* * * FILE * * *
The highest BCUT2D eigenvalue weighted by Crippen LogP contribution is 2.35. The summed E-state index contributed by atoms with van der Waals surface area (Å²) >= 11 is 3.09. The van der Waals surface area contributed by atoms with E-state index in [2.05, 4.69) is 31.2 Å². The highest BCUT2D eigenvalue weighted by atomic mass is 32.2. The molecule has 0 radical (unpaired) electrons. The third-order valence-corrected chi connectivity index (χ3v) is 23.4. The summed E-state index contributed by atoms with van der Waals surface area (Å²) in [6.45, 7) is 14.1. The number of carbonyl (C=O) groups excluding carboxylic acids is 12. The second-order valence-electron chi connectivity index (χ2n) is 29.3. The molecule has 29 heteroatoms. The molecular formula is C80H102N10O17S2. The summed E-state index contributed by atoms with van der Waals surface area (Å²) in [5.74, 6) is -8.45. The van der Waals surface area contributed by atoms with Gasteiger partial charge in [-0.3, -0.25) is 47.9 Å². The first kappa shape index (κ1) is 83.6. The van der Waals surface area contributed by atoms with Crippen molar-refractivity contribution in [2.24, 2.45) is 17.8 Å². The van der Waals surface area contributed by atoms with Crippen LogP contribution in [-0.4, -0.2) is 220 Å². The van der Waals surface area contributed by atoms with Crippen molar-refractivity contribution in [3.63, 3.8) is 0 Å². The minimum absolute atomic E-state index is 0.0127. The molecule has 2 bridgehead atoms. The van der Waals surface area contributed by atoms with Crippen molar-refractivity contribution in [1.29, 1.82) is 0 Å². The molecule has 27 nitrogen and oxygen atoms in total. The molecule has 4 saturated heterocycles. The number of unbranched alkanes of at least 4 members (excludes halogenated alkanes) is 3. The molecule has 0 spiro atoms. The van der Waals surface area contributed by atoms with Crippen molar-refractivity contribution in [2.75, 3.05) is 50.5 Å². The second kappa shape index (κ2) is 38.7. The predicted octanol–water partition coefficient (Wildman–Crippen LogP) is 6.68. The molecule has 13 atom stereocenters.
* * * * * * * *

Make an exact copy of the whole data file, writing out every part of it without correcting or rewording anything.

The highest BCUT2D eigenvalue weighted by Crippen LogP contribution is 2.35. The summed E-state index contributed by atoms with van der Waals surface area (Å²) >= 11 is 3.09. The van der Waals surface area contributed by atoms with E-state index in [2.05, 4.69) is 31.2 Å². The highest BCUT2D eigenvalue weighted by atomic mass is 32.2. The molecule has 0 radical (unpaired) electrons. The third-order valence-corrected chi connectivity index (χ3v) is 23.4. The summed E-state index contributed by atoms with van der Waals surface area (Å²) in [6.45, 7) is 14.1. The number of carbonyl (C=O) groups excluding carboxylic acids is 12. The second-order valence-electron chi connectivity index (χ2n) is 29.3. The molecule has 29 heteroatoms. The molecular formula is C80H102N10O17S2. The summed E-state index contributed by atoms with van der Waals surface area (Å²) in [5.74, 6) is -8.45. The van der Waals surface area contributed by atoms with Gasteiger partial charge in [-0.3, -0.25) is 47.9 Å². The first kappa shape index (κ1) is 83.6. The van der Waals surface area contributed by atoms with Crippen molar-refractivity contribution in [2.24, 2.45) is 17.8 Å². The van der Waals surface area contributed by atoms with Crippen LogP contribution in [-0.4, -0.2) is 220 Å². The van der Waals surface area contributed by atoms with Crippen molar-refractivity contribution in [3.63, 3.8) is 0 Å². The minimum absolute atomic E-state index is 0.0127. The molecule has 2 bridgehead atoms. The van der Waals surface area contributed by atoms with Crippen molar-refractivity contribution in [1.29, 1.82) is 0 Å². The molecule has 27 nitrogen and oxygen atoms in total. The molecule has 4 saturated heterocycles. The number of unbranched alkanes of at least 4 members (excludes halogenated alkanes) is 3. The molecule has 0 spiro atoms. The van der Waals surface area contributed by atoms with Crippen molar-refractivity contribution in [2.75, 3.05) is 50.5 Å². The second kappa shape index (κ2) is 38.7. The predicted octanol–water partition coefficient (Wildman–Crippen LogP) is 6.68. The molecule has 13 atom stereocenters.